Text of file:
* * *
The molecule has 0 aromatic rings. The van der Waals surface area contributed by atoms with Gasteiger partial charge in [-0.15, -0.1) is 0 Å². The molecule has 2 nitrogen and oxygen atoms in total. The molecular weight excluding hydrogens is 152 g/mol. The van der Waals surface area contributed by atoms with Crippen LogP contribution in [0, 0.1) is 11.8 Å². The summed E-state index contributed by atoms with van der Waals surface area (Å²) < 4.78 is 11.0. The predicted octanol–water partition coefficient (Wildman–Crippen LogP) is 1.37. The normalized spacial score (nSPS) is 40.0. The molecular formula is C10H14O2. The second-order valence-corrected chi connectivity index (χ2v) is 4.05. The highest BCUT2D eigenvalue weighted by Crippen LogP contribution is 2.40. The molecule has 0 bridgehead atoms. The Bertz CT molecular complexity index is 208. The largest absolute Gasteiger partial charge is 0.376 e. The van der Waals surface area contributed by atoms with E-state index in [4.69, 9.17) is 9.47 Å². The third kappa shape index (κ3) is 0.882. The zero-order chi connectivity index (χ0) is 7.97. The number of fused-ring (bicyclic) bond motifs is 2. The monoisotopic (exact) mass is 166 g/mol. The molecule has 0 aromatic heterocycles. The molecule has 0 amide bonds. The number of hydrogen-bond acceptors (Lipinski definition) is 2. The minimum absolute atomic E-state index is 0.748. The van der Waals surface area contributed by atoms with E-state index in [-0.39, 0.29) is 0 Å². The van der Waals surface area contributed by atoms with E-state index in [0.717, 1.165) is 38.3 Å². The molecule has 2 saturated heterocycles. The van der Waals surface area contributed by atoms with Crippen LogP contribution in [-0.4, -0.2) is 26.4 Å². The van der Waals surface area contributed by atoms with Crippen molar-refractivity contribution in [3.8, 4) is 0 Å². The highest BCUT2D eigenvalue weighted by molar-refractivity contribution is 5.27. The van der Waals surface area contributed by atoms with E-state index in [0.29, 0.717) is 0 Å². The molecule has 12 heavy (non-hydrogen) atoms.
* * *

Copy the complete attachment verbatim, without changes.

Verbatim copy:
The molecule has 0 aromatic rings. The van der Waals surface area contributed by atoms with Gasteiger partial charge in [-0.15, -0.1) is 0 Å². The molecule has 2 nitrogen and oxygen atoms in total. The molecular weight excluding hydrogens is 152 g/mol. The van der Waals surface area contributed by atoms with Crippen LogP contribution in [0, 0.1) is 11.8 Å². The summed E-state index contributed by atoms with van der Waals surface area (Å²) < 4.78 is 11.0. The predicted octanol–water partition coefficient (Wildman–Crippen LogP) is 1.37. The normalized spacial score (nSPS) is 40.0. The molecular formula is C10H14O2. The second-order valence-corrected chi connectivity index (χ2v) is 4.05. The highest BCUT2D eigenvalue weighted by Crippen LogP contribution is 2.40. The molecule has 0 bridgehead atoms. The Bertz CT molecular complexity index is 208. The largest absolute Gasteiger partial charge is 0.376 e. The van der Waals surface area contributed by atoms with E-state index in [4.69, 9.17) is 9.47 Å². The third kappa shape index (κ3) is 0.882. The zero-order chi connectivity index (χ0) is 7.97. The number of fused-ring (bicyclic) bond motifs is 2. The monoisotopic (exact) mass is 166 g/mol. The molecule has 0 aromatic heterocycles. The molecule has 0 amide bonds. The number of hydrogen-bond acceptors (Lipinski definition) is 2. The minimum absolute atomic E-state index is 0.748. The van der Waals surface area contributed by atoms with E-state index in [-0.39, 0.29) is 0 Å². The van der Waals surface area contributed by atoms with E-state index in [0.717, 1.165) is 38.3 Å². The molecule has 2 saturated heterocycles. The van der Waals surface area contributed by atoms with Crippen LogP contribution in [-0.4, -0.2) is 26.4 Å². The van der Waals surface area contributed by atoms with Crippen molar-refractivity contribution in [3.8, 4) is 0 Å². The highest BCUT2D eigenvalue weighted by molar-refractivity contribution is 5.27. The van der Waals surface area contributed by atoms with E-state index in [0.29, 0.717) is 0 Å². The molecule has 12 heavy (non-hydrogen) atoms.